Who are you? Where are you based?
My name is Joseph Carlough, and I’m based in East Falls, Philadelphia, PA, USA. I make zines as Displaced Snail and cassettes as This & That Tapes.
What are zines to you?
Zines are the ultimate expressive, free medium.
What was your first encounter with zines?
I made a CD booklet to accompany a mix CD I was giving to friends in 2008, using a zine template I found online. I didn’t know what a zine was, but someone I gave the CD to told me about them and invited me to my first zine fest the next year.
Tell me about your zines. What kind of zines do you make?
To date, I have made about 260 zines. In the beginning, they were all perzines and magazine-style zines. Then I started making them for hire for poets and writers. Now I make a lot of zines for record labels, including my own tape label, This & That Tapes. My own zines still tend to be perzines, usually about animals or music.
What inspires you to create zines?
I don’t know, it’s just something I do. It’s a good place to put my creative output.
What’s your favorite thing about zines?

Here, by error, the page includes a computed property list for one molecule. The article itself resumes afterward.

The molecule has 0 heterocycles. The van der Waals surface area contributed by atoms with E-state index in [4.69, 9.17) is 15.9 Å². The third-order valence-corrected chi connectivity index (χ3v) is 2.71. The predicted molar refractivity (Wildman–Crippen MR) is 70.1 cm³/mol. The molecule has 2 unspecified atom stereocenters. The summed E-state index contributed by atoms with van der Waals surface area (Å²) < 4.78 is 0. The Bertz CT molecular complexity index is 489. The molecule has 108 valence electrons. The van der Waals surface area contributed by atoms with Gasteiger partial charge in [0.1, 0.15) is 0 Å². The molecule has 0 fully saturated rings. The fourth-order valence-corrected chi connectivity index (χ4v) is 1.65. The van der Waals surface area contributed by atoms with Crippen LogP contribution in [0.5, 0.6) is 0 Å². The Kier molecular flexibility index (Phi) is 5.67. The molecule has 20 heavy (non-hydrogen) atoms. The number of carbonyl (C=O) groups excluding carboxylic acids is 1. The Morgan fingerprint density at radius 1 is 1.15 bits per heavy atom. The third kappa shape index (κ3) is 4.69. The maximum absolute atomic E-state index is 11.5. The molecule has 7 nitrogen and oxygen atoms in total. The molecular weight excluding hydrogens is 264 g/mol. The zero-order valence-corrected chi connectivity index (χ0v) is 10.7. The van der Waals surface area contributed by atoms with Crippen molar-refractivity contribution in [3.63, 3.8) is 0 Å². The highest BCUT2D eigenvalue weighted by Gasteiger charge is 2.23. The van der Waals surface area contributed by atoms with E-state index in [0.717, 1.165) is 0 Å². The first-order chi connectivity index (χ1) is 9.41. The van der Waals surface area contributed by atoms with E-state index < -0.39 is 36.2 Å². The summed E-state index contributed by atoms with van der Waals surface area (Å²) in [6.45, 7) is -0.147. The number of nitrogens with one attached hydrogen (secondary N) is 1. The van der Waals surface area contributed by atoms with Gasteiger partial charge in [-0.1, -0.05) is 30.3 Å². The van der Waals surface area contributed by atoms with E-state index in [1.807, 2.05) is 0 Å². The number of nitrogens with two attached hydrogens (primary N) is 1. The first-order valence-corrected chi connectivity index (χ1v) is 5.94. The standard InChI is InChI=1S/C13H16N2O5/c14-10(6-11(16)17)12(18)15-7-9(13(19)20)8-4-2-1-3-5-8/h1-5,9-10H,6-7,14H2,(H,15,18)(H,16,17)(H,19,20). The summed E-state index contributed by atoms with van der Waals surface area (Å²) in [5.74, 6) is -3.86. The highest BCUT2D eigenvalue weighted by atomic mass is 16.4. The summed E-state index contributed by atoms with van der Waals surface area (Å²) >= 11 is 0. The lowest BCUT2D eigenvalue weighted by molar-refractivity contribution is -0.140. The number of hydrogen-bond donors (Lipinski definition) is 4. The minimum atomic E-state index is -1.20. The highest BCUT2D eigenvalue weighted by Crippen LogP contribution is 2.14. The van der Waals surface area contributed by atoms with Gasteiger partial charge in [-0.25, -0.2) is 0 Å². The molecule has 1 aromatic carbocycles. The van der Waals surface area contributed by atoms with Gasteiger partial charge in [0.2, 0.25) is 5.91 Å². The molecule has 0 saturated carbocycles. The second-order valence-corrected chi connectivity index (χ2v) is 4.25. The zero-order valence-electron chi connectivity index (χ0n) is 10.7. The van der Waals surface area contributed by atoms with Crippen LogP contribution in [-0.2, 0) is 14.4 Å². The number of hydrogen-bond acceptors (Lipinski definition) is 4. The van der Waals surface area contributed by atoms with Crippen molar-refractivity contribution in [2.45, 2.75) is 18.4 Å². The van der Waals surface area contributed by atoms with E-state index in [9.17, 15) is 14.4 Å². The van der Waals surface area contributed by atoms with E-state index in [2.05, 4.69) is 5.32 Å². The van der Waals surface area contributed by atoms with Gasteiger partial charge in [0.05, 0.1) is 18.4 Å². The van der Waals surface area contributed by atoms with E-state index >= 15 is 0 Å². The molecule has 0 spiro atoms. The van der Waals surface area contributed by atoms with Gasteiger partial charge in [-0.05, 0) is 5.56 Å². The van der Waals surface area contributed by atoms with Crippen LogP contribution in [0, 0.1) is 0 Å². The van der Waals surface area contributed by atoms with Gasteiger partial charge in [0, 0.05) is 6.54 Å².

Too many favorite things to name. The immediacy of a release? Talking to people at zine fests? The variety of shapes and sizes? I love it all!
Do you recall your first zine ever, what was it about and what inspired you to create it?
Yes, it was called Today Terrific, and it was a mix of comics, music reviews, short stories, and CD tracklists. It was the one I talked about above. I went on to do 11 issues of Today Terrific before retiring the series.
Tell me a little about your zine-making process.
It’s mostly digital now. I design my zines using InDesign (which I learned for work a few years after beginning to make zines), and I have what one could call a print studio in my house: I have a large format inkjet printer, a laser printer, a 400-sheet paper cutter, a booklet folding machine, a long-arm stapler, awls, thread, needles, dozens of reams of paper, the whole kit & kaboodle.
What do you hope people get out of your zines?
Enjoyment, mostly. Though I mostly write perzines, I always try to make them funny. When it’s a zine I’ve made for someone else or for my label, I want people to appreciate the artistry and to realize that you can make something beautiful with your hands from your home.
Do you have any advice for new zinesters?
Don’t get hung up on worrying if something is “good” or not.
Check out more of Joseph’s work on Instagram:
Interview conducted by Solansh M.
Photos provided by Joseph C.